Proposal Title

Meta-cognitive Enhancement of Cooperative Learning: Promoting Conceptual Understanding in Mathematics

Proposal Abstract

There is a growing body of evidence suggesting that the use of research based models of cooperative learning as well as the promotion of metacognitive thinking strategies develop higher order thinking skills in students. Through a collaborative research learning community comprised of both faculty and undergraduate students we have developed and piloted a set of five cooperative learning modules that are focused on essential concepts in calculus, integrated into authentic tasks, and enhanced with meta-cognitive thinking strategies to promote the attainment of conceptual understanding. Student work samples and interview data collected during the pilot have provided preliminary evidence that higher levels of conceptual understanding are achieved through these experiences. The objectives of this session are to share and discuss an adaptable instructional model that integrates cooperative learning environments, authentic tasks, and metacognitive questioning strategies. Attendees will engage in cooperative learning groups to investigate the changing composition of the United States work-force using mathematical concepts which are accessible to all, regardless of discipline or expertise. Participants will have the opportunity to critique the cooperative learning activity, share experiences in this area, and discuss the potential value added by the metacognitive questioning strategies.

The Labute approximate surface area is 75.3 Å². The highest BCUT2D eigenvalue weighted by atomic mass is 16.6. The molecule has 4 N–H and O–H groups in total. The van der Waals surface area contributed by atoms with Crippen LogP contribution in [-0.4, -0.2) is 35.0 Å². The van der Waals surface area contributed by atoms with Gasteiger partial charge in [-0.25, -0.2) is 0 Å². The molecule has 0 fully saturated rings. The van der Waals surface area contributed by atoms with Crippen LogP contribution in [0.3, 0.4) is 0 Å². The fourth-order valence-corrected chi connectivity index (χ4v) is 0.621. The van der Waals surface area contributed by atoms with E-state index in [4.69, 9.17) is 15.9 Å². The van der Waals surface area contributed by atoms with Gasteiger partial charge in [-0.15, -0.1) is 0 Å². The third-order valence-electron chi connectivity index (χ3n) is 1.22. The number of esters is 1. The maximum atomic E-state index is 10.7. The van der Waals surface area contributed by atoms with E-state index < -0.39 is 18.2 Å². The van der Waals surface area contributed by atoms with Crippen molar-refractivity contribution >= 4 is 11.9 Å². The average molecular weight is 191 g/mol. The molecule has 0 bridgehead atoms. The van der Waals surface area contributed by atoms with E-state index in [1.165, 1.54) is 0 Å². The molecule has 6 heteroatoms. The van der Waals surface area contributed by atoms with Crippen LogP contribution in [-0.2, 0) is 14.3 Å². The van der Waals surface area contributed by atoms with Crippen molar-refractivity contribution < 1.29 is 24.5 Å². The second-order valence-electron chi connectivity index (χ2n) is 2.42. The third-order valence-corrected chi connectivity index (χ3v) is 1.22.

Location

Room 1002

Publication Type and Release Option

Presentation (Open Access)

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Mar 27th, 2:00 PM Mar 27th, 2:45 PM

Meta-cognitive Enhancement of Cooperative Learning: Promoting Conceptual Understanding in Mathematics

Room 1002

There is a growing body of evidence suggesting that the use of research based models of cooperative learning as well as the promotion of metacognitive thinking strategies develop higher order thinking skills in students. Through a collaborative research learning community comprised of both faculty and undergraduate students we have developed and piloted a set of five cooperative learning modules that are focused on essential concepts in calculus, integrated into authentic tasks, and enhanced with meta-cognitive thinking strategies to promote the attainment of conceptual understanding. Student work samples and interview data collected during the pilot have provided preliminary evidence that higher levels of conceptual understanding are achieved through these experiences. The objectives of this session are to share and discuss an adaptable instructional model that integrates cooperative learning environments, authentic tasks, and metacognitive questioning strategies. Attendees will engage in cooperative learning groups to investigate the changing composition of the United States work-force using mathematical concepts which are accessible to all, regardless of discipline or expertise. Participants will have the opportunity to critique the cooperative learning activity, share experiences in this area, and discuss the potential value added by the metacognitive questioning strategies.